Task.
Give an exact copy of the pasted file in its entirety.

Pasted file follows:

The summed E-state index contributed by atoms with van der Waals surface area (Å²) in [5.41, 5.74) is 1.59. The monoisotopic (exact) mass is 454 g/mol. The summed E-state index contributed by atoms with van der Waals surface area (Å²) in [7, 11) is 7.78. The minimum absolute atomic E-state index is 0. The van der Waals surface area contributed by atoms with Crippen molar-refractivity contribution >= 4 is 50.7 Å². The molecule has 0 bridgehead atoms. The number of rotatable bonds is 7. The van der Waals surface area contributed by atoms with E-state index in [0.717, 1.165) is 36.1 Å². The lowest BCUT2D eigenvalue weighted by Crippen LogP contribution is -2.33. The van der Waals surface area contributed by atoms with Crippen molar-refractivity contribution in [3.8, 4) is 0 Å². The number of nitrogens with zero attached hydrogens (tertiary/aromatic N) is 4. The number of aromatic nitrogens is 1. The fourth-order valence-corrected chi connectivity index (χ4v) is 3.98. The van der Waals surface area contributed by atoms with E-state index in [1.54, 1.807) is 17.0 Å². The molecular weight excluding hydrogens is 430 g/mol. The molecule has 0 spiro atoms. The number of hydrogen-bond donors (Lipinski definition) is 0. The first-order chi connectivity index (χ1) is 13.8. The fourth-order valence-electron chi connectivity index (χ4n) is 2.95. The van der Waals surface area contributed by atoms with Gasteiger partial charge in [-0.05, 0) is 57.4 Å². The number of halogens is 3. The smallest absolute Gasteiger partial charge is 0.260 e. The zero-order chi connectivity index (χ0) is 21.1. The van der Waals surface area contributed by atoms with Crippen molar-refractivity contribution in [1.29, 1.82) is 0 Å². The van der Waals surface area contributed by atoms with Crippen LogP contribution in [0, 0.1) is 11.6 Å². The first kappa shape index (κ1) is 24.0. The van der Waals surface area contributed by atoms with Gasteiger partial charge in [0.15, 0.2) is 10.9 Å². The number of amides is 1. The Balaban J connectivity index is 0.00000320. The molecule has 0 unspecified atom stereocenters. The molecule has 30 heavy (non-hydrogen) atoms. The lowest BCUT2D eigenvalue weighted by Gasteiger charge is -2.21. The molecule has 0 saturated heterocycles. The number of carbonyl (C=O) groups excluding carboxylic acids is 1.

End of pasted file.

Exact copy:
The summed E-state index contributed by atoms with van der Waals surface area (Å²) in [5.41, 5.74) is 1.59. The monoisotopic (exact) mass is 454 g/mol. The summed E-state index contributed by atoms with van der Waals surface area (Å²) in [7, 11) is 7.78. The minimum absolute atomic E-state index is 0. The van der Waals surface area contributed by atoms with Crippen molar-refractivity contribution >= 4 is 50.7 Å². The molecule has 0 bridgehead atoms. The number of rotatable bonds is 7. The van der Waals surface area contributed by atoms with E-state index in [0.717, 1.165) is 36.1 Å². The lowest BCUT2D eigenvalue weighted by Crippen LogP contribution is -2.33. The van der Waals surface area contributed by atoms with Crippen molar-refractivity contribution in [3.8, 4) is 0 Å². The number of nitrogens with zero attached hydrogens (tertiary/aromatic N) is 4. The number of aromatic nitrogens is 1. The fourth-order valence-corrected chi connectivity index (χ4v) is 3.98. The van der Waals surface area contributed by atoms with E-state index in [1.54, 1.807) is 17.0 Å². The molecular weight excluding hydrogens is 430 g/mol. The molecule has 0 spiro atoms. The number of hydrogen-bond donors (Lipinski definition) is 0. The first-order chi connectivity index (χ1) is 13.8. The fourth-order valence-electron chi connectivity index (χ4n) is 2.95. The van der Waals surface area contributed by atoms with Gasteiger partial charge in [-0.05, 0) is 57.4 Å². The number of halogens is 3. The smallest absolute Gasteiger partial charge is 0.260 e. The zero-order chi connectivity index (χ0) is 21.1. The van der Waals surface area contributed by atoms with Crippen molar-refractivity contribution in [1.29, 1.82) is 0 Å². The van der Waals surface area contributed by atoms with Crippen LogP contribution in [0, 0.1) is 11.6 Å². The first kappa shape index (κ1) is 24.0. The van der Waals surface area contributed by atoms with Gasteiger partial charge in [0.15, 0.2) is 10.9 Å². The number of amides is 1. The Balaban J connectivity index is 0.00000320. The molecule has 0 unspecified atom stereocenters. The molecule has 30 heavy (non-hydrogen) atoms. The lowest BCUT2D eigenvalue weighted by Gasteiger charge is -2.21. The molecule has 0 saturated heterocycles. The number of carbonyl (C=O) groups excluding carboxylic acids is 1.